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Eye disease in Latinos: Conditions, risks and prevention

Latino man wearing glasses and holding cat

In the past 20 years, studies focused on Latinos ages 40 and older have revealed an increased risk of developing eye disease such as diabetic retinopathy, cataracts, glaucoma and macular degeneration. These conditions can lead to decreased vision and blindness if those affected don’t get treatment.

Increasing access to eye care and awareness about eye health and common eye diseases can help lower the prevalence of these conditions in Latino communities.  

Diabetic retinopathy

According to the Centers for Disease Control and Prevention, 68% of Hispanics and Latinos have poorly controlled high blood sugar. If high blood sugar continues to go uncontrolled, diabetic retinopathy can occur. 

Diabetic retinopathy (DR) is a condition in which blood vessels in the retina begin to swell and leak blood into the eye’s vitreous humor (gel). Without treatment, DR can cause vision loss.


  • Hispanics and Latinos are almost 2.5 times more likely to develop diabetes compared to non-Hispanic whites. 

  • 19% of surveyed Hispanics over age 75 had DR, whereas only 7% of African Americans and non-Hispanic whites were affected.

  • 31.6% of Hispanic adults with diabetes have some level of visual impairment, compared to only 21.1% of non-Hispanic whites.  

Diabetic retinopathy risk factors 

  • Uncontrolled high blood sugar

  • Long-term diabetes (10+ years)

  • High blood pressure

  • Smoking

  • Pregnancy (gestational diabetes)

  • High cholesterol

  • Being Latino, Native American or African American

How to reduce your risk

  • Keep your blood sugar under control.

  • Maintain healthy cholesterol, blood pressure and weight.

  • Consume alcohol responsibly (no more than 14 alcoholic drinks per week).

  • Avoid or quit smoking.

  • Try to do around 150 minutes of moderate-intensity exercise each week (such as walking or biking).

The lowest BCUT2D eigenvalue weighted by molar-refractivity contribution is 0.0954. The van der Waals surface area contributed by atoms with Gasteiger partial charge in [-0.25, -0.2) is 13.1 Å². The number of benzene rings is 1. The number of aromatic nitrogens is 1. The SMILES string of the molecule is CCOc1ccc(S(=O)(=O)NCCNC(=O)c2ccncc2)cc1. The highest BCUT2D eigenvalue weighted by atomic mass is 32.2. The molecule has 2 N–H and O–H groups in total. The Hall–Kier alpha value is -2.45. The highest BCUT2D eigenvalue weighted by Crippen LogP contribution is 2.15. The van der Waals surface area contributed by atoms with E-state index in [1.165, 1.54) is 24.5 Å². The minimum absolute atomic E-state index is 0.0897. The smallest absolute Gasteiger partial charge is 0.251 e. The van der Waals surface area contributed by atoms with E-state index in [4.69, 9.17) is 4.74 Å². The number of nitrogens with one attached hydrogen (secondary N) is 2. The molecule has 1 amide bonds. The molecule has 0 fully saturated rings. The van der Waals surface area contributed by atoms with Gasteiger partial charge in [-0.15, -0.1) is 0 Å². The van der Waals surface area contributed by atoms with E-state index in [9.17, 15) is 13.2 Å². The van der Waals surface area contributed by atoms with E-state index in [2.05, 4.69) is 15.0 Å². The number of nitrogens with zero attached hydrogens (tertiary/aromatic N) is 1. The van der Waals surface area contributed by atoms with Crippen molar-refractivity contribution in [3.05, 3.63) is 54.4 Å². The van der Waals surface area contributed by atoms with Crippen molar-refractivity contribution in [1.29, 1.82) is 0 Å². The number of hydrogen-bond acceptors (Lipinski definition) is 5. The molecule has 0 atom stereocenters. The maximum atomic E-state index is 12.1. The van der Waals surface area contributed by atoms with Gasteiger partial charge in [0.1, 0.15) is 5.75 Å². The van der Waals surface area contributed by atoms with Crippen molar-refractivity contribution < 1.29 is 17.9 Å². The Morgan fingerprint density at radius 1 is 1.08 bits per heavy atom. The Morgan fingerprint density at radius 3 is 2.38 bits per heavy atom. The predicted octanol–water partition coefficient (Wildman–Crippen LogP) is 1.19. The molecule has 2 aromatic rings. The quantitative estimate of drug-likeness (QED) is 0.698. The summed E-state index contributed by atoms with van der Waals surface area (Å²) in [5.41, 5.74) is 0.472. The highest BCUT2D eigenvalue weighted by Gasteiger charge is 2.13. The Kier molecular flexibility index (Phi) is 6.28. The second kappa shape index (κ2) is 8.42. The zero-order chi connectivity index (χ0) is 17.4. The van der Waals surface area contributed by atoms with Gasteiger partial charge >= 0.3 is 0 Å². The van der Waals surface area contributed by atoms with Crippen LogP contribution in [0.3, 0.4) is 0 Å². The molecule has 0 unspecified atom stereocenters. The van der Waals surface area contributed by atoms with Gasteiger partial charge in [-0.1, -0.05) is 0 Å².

• Eat a balanced diet and cut back on the amount of fat, sugar and salt you consume.

  • Get a comprehensive eye exam regularly.

SEE RELATED: Diabetic Eye Exam: What to Expect


Cataracts are caused by a clouding of the eye’s natural lens. As you grow older, proteins in the lens begin to clump together. Over time, the protein clumps grow larger and can impair vision. 

Usually cataract development isn’t noticed until after age 40. While both eyes are typically affected, it’s possible to get a cataract in only one eye. 


  • Cataracts are the leading cause of blindness in Hispanic communities, accounting for 42% of all vision loss.

  • 61% of Hispanic Americans will have cataracts by age 80.

  • According to research done by the National Eye Institute, Hispanics are expected to have the most rapid increase in cataract prevalence between 2010 and 2050 — from 1.76 million cases to 9.51 million.

Cataract risk factors

  • Age

  • Family history

  • Accumulated sun damage caused by UV exposure, especially if work is primarily outside

  • Diabetes

  • High blood pressure

  • Smoking

  • Previous eye injury or inflammation

  • Extended corticosteroid medication use

  • Previous eye surgery

How to reduce your risk

  • Wear sunglasses when outside or otherwise exposed to sunlight. Sunglasses should block 99% to 100% of UVA and UVB rays.

  • Avoid or quit smoking.

  • If you’re diabetic, work with a doctor or specialist to manage your diabetes.

  • Wear protective eyewear when playing sports or performing a high-risk activity, such as yardwork, welding or carpentry.